The Murdoch Mysteries remain one of my favorite feel-good shows - the characters are awesome, the murders always interesting, and the science is fun. I've read critiques that some people object to Murdoch (and even more so, Julia) being so progressive, but wasn't this the age of suffragettes (New Zealand granted women the vote in 1893) and other social upheavals in the wake of the rapid changes in society and technology? In my season 1-3 DVD box there were also the 3 original tv movies with Peter Outerbridge as Murdoch - those are very different (much darker and therefore probably more historically accurate, but with much less humour), and I was interested to see if they were closer to the original books.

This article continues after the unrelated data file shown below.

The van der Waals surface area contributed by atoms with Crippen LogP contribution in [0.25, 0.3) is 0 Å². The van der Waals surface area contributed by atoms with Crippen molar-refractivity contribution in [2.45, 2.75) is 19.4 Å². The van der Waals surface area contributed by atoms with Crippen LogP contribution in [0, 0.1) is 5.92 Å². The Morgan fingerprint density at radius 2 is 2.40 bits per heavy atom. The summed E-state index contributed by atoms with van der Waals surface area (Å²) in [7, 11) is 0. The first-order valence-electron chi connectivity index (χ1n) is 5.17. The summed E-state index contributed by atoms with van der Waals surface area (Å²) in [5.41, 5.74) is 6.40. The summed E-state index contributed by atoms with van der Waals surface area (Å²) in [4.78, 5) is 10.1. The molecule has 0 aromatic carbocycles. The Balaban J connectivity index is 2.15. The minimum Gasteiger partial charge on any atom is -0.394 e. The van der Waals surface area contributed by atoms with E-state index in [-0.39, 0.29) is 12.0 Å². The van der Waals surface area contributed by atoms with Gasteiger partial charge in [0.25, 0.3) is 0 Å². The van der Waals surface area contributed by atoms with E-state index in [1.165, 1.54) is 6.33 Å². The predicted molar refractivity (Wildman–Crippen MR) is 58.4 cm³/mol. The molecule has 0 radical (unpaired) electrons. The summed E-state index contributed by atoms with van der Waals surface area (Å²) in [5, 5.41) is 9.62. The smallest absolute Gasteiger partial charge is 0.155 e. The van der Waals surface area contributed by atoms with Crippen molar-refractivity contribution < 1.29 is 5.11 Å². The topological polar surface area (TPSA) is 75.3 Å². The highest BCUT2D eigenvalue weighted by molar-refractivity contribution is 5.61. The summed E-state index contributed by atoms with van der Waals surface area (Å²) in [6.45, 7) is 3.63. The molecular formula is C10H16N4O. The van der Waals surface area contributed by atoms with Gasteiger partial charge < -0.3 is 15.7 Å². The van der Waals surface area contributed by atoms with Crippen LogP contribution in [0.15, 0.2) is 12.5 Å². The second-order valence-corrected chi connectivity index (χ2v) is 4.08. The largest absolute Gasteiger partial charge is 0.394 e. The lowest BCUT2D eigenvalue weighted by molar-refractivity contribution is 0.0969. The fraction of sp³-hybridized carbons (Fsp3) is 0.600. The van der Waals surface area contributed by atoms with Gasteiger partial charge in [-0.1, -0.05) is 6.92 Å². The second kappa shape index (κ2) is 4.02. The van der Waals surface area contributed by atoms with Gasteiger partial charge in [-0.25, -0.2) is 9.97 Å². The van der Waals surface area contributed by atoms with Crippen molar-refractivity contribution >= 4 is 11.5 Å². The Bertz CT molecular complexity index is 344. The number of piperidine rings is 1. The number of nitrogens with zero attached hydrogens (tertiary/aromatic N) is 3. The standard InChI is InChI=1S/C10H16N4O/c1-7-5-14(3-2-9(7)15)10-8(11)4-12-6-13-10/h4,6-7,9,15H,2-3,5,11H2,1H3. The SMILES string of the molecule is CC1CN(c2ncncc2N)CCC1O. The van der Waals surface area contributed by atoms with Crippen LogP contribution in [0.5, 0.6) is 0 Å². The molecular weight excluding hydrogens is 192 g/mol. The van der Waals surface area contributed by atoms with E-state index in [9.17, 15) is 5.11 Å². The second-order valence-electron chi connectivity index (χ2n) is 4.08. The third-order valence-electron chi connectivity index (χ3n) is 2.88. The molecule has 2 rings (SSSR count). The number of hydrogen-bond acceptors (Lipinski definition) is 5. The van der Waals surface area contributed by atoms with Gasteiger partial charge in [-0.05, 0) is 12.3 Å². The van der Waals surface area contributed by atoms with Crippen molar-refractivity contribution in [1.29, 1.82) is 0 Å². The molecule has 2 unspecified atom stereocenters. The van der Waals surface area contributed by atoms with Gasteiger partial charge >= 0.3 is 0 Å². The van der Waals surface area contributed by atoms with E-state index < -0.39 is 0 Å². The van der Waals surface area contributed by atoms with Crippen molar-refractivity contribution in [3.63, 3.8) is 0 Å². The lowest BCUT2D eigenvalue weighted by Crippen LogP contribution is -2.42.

Having read the first Murdoch mystery now, I can say that they are - although they are much more graphic. However, while unsurprisingly Yannick Bisson's Murdoch remains my favorite, I was somewhat disappointed that book!Murdoch is actually the one I like least. Not that I actively dislike him. He just remains... bland, as are most of the other characters. Actually, my favorite character was probably Joe, the stable boy, and we only got one scene from his POV. And there is almost no hint of the scientific curiosity and open-mindedness I love about Murdoch (despite him taking his Catholicism much less seriously than either one of the screen!Murdochs).
So this is a lot of words about a book that had a solid mystery at its center but somehow remained colorless, despite the historical detail. I guess I'm ranting a bit because it simply surprised me that I was so disappointed - normally, books are better (or at least different but equal) to their screen adaptations, because they allow for more insights into the characters and give more background and character/relationship development.
I think I'll listen to the second Murdoch novel, maybe he'll grow on me, but so far, for probably the first time ever I'm really glad the adaptations diverge so much from the original.